NEU: 'We were right to call for Covid school closures'

NEU leaders accuse Gavin Williamson of being 'blind to the gravity and danger of the situation' with Covid infections in January

Amy Gibbons

Mary Bousted and Kevin Courtney

Teachers' leaders have insisted they were "right" to call for school closures because of Covid last March.

The NEU teaching union's joint-general secretaries also said today that education secretary Gavin Williamson was "blind to the gravity and danger of the situation" at the beginning of this year and, "like King Canute", he "stood on the shores of ignorance" telling teachers that it was safe to return.

If the government had instead adopted the NEU's education recovery plan, transmission rates in schools would have been cut and pupils would have spent less time away from the classroom, Mary Bousted said.

Background: Teachers, heads and TAs unite in school closures demand

Revealed: The science behind school closures

Unions: Ministers' handling of Covid blamed for school closures

She was speaking at the annual NEU conference alongside fellow joint-general secretary Kevin Courtney.

Mr Courtney also reported a "huge surge" in the union's membership.

"We are 35,000 stronger than this time last year," he said. 

"And we want to welcome all those new members to the union – be they teachers, support staff or school leaders in England, Wales or Northern Ireland."

Reflecting on the NEU's policy during the pandemic, Mr Courtney said: "Time and time again we have been proved right. We were right to argue for schools and colleges to close to most pupils last March. We were right then to say that clinically extremely vulnerable (CEV) and clinically vulnerable (CV) staff should make their contribution working from home.

"Right to ask other staff to be in schools and colleges, working on a rota to support those key worker and vulnerable children.

"We were right to argue, along with Sage [the Scientific Advisory Group for Emergencies], that there should have been a two-week autumn half term as a circuit breaker and then with secondary schools operating on a rota basis. If the government had listened there would have been [fewer] deaths and less disruption to education."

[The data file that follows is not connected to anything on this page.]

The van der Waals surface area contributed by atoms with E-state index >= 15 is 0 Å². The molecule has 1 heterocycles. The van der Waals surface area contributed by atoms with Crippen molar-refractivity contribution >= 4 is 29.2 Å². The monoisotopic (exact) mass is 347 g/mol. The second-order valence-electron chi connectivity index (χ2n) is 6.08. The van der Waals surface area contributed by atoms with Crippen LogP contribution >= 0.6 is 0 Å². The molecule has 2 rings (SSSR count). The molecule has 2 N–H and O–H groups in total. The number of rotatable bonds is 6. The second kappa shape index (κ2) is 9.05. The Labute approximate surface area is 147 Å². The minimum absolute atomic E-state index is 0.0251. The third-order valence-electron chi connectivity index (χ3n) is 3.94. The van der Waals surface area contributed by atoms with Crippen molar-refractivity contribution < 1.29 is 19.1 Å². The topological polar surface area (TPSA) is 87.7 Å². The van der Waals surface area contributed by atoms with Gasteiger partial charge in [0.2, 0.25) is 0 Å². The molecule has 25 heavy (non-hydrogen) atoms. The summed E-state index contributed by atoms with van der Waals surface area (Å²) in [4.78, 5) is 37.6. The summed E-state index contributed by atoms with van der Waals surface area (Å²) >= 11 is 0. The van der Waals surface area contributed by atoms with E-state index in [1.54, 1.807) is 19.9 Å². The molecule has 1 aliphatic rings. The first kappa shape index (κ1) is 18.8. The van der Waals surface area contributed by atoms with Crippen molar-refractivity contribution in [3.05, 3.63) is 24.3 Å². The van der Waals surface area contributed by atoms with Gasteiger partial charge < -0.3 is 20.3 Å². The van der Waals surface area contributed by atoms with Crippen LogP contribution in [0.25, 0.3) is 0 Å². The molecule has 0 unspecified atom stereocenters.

He added: "When the government ignored us, we were right to argue that schools should have been included in the November lockdown to suppress transmission rates from schools into the community.

"We were right to argue that schools in Greenwich should be allowed to close the week before Christmas because of the new variant and soaring transmission rates."

And looking back to the beginning of this year, Dr Bousted said: "We were right that primary schools should not reopen on 4 January in the middle of a pandemic, with infection and hospitalisation rates soaring, and with a new variant which was known to be up to 50 per cent more transmissible."

She added: "Gavin Williamson had decreed that primary schools would reopen come what may. Blind to the gravity and danger of the situation, he kept on carrying on.

"Knowing that it was unsafe to fully open schools, like King Canute he stood on the shores of ignorance telling education professionals that it was safe to go back. It was not."

Dr Bousted said that, if the government had adopted the NEU's recovery plan, "transmission rates in schools would have been reduced and pupils would have spent less time out of school home-learning".

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Amy Gibbons

Amy Gibbons

Amy Gibbons is a reporter at Tes

Find me on Twitter @tweetsbyames

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